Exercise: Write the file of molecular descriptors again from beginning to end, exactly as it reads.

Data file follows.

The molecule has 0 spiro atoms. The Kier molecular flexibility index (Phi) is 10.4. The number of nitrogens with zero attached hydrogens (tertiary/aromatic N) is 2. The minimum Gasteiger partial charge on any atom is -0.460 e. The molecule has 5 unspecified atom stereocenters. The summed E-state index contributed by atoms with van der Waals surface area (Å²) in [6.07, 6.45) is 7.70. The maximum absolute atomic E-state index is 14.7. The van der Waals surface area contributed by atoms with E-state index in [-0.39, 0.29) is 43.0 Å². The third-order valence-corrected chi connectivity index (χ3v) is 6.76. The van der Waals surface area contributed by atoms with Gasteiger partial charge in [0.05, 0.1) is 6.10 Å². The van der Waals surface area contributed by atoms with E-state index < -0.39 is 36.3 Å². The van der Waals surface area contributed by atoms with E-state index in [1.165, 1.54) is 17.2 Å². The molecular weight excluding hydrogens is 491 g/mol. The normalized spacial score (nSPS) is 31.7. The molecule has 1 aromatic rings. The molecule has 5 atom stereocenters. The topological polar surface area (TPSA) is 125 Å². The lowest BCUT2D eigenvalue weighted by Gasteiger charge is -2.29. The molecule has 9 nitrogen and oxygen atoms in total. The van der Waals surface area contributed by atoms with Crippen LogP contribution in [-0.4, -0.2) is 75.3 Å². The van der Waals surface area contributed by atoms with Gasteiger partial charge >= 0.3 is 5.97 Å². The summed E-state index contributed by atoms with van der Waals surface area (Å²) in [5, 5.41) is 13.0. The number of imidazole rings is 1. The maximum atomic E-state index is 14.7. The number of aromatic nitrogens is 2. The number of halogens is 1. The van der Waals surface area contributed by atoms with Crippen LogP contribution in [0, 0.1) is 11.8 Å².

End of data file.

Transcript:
The molecule has 0 spiro atoms. The Kier molecular flexibility index (Phi) is 10.4. The number of nitrogens with zero attached hydrogens (tertiary/aromatic N) is 2. The minimum Gasteiger partial charge on any atom is -0.460 e. The molecule has 5 unspecified atom stereocenters. The summed E-state index contributed by atoms with van der Waals surface area (Å²) in [6.07, 6.45) is 7.70. The maximum absolute atomic E-state index is 14.7. The van der Waals surface area contributed by atoms with E-state index in [-0.39, 0.29) is 43.0 Å². The third-order valence-corrected chi connectivity index (χ3v) is 6.76. The van der Waals surface area contributed by atoms with Gasteiger partial charge in [0.05, 0.1) is 6.10 Å². The van der Waals surface area contributed by atoms with E-state index < -0.39 is 36.3 Å². The van der Waals surface area contributed by atoms with E-state index in [1.165, 1.54) is 17.2 Å². The molecular weight excluding hydrogens is 491 g/mol. The normalized spacial score (nSPS) is 31.7. The molecule has 1 aromatic rings. The molecule has 5 atom stereocenters. The topological polar surface area (TPSA) is 125 Å². The lowest BCUT2D eigenvalue weighted by Gasteiger charge is -2.29. The molecule has 9 nitrogen and oxygen atoms in total. The van der Waals surface area contributed by atoms with Crippen LogP contribution in [-0.4, -0.2) is 75.3 Å². The van der Waals surface area contributed by atoms with Gasteiger partial charge >= 0.3 is 5.97 Å². The summed E-state index contributed by atoms with van der Waals surface area (Å²) in [5, 5.41) is 13.0. The number of imidazole rings is 1. The maximum atomic E-state index is 14.7. The number of aromatic nitrogens is 2. The number of halogens is 1. The van der Waals surface area contributed by atoms with Crippen LogP contribution in [0, 0.1) is 11.8 Å².